- Keep Everything Clean – Be sure to wash utensils, countertops and hands thoroughly with soap and hot water before and after contact with eggs.
- Be a Good Egg – Choose eggs labeled "free-farmed." It's the only label that ensures the hens were verifiably raised in a comfortable environment without any unnecessary antibiotics.
- Beware of the Rotten Egg – Do not let anyone eat eggs that have been unrefrigerated for more than two hours. That includes hard-boiled egg used as part of the Passover Seder.
- Cautious Cracking – When preparing hard-boiled eggs for an egg hunt or other contest, keep a close eye out for cracks in the shells. These cracks can allow bacteria to contaminate the egg.
- Don’t Put All Your Eggs in One Basket – Remember that hard-cooked eggs that have been refrigerated properly must be eaten within seven days of cooking.
- Go Green – If you don’t have time to run out and get an Easter Egg decorating kit, use common foods to color your eggs. Boil eggs in water with a teaspoon of vinegar and one of the below ingredients; let simmer for about 15 minutes; and the let the dyes sink in!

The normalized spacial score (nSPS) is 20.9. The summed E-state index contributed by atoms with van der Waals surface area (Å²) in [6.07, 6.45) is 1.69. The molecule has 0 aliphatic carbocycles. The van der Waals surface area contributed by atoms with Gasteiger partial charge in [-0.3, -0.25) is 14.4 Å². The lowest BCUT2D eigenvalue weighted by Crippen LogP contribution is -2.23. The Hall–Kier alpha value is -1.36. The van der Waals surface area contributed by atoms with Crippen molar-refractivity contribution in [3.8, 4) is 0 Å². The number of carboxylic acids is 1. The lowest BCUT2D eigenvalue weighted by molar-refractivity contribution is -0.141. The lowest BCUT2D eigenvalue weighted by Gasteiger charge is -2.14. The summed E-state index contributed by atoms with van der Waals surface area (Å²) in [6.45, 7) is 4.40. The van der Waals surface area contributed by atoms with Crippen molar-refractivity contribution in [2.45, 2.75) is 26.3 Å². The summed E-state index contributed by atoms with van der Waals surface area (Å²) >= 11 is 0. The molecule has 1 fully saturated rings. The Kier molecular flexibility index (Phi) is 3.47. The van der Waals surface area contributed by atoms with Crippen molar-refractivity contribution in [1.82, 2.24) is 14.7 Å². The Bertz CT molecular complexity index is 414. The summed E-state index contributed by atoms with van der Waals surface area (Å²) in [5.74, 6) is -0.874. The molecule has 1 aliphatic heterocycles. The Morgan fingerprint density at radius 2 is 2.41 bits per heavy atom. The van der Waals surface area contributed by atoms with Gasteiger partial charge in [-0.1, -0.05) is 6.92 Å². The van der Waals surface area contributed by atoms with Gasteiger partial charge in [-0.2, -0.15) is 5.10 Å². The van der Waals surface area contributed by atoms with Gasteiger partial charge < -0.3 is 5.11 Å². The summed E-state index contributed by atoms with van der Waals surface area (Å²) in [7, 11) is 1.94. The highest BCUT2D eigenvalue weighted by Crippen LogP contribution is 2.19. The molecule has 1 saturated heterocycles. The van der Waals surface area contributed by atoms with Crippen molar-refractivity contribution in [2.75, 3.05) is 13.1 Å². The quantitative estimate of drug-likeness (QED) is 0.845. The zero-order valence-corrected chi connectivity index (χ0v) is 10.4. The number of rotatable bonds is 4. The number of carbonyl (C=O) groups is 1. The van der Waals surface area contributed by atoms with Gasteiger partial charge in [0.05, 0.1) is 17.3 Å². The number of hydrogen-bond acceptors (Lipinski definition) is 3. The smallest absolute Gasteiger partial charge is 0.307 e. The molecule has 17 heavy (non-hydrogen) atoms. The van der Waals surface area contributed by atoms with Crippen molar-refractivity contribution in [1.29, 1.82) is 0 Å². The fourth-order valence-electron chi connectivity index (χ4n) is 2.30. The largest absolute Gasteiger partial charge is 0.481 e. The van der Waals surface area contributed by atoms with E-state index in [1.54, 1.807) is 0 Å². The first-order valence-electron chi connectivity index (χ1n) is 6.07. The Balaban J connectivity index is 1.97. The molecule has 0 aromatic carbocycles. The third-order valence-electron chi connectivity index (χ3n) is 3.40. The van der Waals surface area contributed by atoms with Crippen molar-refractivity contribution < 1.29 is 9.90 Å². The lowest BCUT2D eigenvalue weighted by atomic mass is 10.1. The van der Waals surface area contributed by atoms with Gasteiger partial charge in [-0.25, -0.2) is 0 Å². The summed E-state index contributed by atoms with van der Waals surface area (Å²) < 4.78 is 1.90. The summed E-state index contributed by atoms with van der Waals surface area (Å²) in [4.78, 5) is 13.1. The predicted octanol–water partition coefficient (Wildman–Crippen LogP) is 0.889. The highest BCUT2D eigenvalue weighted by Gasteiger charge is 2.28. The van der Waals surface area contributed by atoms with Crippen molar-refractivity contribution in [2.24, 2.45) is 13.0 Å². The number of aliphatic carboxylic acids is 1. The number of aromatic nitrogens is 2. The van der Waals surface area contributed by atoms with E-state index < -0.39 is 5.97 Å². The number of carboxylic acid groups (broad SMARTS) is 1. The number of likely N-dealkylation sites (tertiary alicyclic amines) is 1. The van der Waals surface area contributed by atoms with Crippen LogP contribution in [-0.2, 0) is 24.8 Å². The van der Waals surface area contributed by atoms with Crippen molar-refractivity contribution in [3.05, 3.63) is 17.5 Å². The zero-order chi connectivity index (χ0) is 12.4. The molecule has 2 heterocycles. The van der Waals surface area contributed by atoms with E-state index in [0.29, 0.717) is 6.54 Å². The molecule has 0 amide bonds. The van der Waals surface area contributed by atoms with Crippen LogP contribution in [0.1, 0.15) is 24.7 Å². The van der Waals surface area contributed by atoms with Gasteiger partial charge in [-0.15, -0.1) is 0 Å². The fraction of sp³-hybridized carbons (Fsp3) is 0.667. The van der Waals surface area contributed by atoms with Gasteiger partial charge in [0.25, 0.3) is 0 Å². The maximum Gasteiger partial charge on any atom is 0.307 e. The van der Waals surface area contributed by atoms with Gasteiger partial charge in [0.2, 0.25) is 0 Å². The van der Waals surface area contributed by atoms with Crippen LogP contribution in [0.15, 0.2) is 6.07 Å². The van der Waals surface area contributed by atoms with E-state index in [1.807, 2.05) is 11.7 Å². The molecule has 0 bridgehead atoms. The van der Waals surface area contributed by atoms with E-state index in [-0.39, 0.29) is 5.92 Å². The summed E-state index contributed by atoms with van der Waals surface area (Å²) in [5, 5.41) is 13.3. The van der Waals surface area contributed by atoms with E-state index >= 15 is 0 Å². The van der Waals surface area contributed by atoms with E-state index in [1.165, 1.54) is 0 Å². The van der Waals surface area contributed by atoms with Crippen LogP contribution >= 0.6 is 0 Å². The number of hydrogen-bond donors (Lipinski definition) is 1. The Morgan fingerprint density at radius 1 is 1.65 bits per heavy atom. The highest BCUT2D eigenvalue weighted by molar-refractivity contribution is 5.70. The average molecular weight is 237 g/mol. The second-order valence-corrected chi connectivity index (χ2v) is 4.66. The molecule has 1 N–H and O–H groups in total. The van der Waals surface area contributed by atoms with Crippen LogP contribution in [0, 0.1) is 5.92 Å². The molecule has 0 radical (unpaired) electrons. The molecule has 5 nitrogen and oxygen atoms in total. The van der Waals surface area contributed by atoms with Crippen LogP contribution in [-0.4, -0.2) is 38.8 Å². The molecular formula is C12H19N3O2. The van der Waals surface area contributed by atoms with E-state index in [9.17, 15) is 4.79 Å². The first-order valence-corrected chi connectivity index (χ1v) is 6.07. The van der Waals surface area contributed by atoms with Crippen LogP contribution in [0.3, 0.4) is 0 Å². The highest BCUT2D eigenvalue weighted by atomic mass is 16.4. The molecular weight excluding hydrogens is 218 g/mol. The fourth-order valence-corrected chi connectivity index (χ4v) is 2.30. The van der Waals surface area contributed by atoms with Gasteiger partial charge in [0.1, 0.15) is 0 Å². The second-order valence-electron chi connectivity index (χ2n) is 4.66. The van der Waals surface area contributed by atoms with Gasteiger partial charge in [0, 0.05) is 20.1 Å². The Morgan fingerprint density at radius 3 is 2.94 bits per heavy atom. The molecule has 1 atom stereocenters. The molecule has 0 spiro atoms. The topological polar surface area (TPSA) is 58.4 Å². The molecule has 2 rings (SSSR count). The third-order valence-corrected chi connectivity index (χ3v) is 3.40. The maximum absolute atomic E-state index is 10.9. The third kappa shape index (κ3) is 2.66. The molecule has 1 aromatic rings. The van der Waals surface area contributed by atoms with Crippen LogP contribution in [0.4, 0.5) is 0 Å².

Yellow: orange peels or lemon peels
Red: Red onion skins
Pink: Beets or cranberries
Orange: Yellow onion skins
Purple: Purple grape juice
Brown: Coffee or black walnut shells
Blue: Red cabbage
These tips have been provided by Stop & Shop supermarkets. No compensation was received for sharing these tips with my readers.